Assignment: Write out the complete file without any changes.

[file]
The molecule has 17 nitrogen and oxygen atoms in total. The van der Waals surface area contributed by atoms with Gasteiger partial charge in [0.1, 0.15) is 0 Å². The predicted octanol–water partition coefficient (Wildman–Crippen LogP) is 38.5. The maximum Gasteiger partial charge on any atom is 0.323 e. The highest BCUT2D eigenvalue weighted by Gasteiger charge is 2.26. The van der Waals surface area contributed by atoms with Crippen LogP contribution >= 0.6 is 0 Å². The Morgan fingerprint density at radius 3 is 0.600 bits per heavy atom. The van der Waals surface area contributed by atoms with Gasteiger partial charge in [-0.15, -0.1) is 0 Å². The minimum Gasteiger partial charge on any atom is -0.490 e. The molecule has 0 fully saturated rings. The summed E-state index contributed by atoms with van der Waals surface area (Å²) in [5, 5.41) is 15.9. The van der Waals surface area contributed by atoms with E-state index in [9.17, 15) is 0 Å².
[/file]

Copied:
The molecule has 17 nitrogen and oxygen atoms in total. The van der Waals surface area contributed by atoms with Gasteiger partial charge in [0.1, 0.15) is 0 Å². The predicted octanol–water partition coefficient (Wildman–Crippen LogP) is 38.5. The maximum Gasteiger partial charge on any atom is 0.323 e. The highest BCUT2D eigenvalue weighted by Gasteiger charge is 2.26. The van der Waals surface area contributed by atoms with Crippen LogP contribution >= 0.6 is 0 Å². The Morgan fingerprint density at radius 3 is 0.600 bits per heavy atom. The van der Waals surface area contributed by atoms with Gasteiger partial charge in [-0.15, -0.1) is 0 Å². The minimum Gasteiger partial charge on any atom is -0.490 e. The molecule has 0 fully saturated rings. The summed E-state index contributed by atoms with van der Waals surface area (Å²) in [5, 5.41) is 15.9. The van der Waals surface area contributed by atoms with E-state index in [9.17, 15) is 0 Å².